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Carly's avatar

How do you leave a religion you don't believe in anymore when your whole life is built around it?

Asked by Carly (4550points) September 16th, 2014
22 responses
“Great Question” (10points)

I don’t want to get into too many details, but if you need more clarification to give a better answer, please let me know.

I was raised in a very small, protestant religion; I would say there can’t be more than 20 thousand of us in the world. It’s a super tight-knit group, and possible that I know or am within one degree of separation from every official member of the church. I’ve also been through the private school system for this religion, mostly dated guys that were of the same denomination (except for my husband). My marriage is probably the only thing that doesn’t connect me to it. But my job, the social groups I’m active with, and my whole family are all deeply rooted in it.

I’ve tried to get a new perspective of this religion in hopes that my opinion would change, but I’ve been struggling with this since I was a teenager. I’m ready to leave it, but if I do, I feel I’ll have zero understanding – in fact, I’m pretty sure most of the responses will be about helping me “turn my thought around” because that’s not the “voice of God” talking to me..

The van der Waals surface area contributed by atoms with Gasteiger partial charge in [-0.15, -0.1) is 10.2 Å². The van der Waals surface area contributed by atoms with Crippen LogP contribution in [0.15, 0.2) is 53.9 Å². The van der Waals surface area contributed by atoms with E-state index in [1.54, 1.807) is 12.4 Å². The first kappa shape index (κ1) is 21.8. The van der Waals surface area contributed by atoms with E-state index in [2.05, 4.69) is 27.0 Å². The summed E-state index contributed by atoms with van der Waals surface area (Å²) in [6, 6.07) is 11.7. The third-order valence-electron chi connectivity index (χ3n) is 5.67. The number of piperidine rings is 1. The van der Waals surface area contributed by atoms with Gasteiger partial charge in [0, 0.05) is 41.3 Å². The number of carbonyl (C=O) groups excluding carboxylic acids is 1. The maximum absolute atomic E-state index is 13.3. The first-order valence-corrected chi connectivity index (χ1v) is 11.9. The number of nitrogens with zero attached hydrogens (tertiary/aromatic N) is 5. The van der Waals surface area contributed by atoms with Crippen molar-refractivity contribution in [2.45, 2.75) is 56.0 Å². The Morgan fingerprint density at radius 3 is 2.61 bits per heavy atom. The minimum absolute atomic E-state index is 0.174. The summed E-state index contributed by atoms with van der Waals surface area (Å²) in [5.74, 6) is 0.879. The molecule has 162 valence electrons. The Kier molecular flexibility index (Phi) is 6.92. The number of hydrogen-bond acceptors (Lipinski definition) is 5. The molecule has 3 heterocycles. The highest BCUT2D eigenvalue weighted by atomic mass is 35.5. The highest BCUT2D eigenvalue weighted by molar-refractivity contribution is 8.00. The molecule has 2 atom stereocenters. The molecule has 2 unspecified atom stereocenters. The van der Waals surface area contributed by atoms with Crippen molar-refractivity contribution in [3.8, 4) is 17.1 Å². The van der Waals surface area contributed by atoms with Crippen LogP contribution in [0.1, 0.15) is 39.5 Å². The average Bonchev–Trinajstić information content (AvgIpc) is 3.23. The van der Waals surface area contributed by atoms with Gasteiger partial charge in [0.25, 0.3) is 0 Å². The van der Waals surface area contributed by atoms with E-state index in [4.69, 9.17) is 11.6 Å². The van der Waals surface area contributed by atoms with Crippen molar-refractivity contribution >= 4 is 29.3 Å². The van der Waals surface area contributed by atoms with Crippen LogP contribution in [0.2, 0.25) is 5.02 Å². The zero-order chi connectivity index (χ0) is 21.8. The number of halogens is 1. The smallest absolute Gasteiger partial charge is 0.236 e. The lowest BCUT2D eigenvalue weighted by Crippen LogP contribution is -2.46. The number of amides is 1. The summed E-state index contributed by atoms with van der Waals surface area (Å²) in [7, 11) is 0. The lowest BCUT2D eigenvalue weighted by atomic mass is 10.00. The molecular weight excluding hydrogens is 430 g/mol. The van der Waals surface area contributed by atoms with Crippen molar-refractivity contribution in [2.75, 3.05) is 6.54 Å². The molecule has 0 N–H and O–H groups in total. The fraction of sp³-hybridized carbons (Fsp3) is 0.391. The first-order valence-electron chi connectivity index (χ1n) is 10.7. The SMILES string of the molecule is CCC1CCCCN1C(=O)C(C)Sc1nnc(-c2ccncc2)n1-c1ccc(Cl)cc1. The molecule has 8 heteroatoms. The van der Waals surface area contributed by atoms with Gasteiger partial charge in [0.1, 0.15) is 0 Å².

Have any of you been in a similar situation? Did you simply have to make the hard decision to let everything and everyone go?

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talljasperman's avatar

I left roman Catholic religion as soon as I got a high school diploma. I am now a mix of every religion and am part atheist. I read all of the bibles that I can find. I am my own leader and I follow myself. My mom has a say.

SavoirFaire's avatar

I had to move away to really get out, and it still wasn’t easy. For a while, I would visit every so often and claim to be attending a different church in my new neighborhood. (This was to avoid questions about why I wasn’t driving across town to attend my old church.) When I moved out of state, I was more or less able to drop the pretense completely. I spent about a year playing the role whenever my mother was around, but I eventually dropped even that. I’ve never come out and said I’m not a believer anymore, but I don’t pretend to be one either. It just doesn’t come up. Maybe it will now that I have a child. Perhaps it’s only a matter of time until someone asks when the christening is.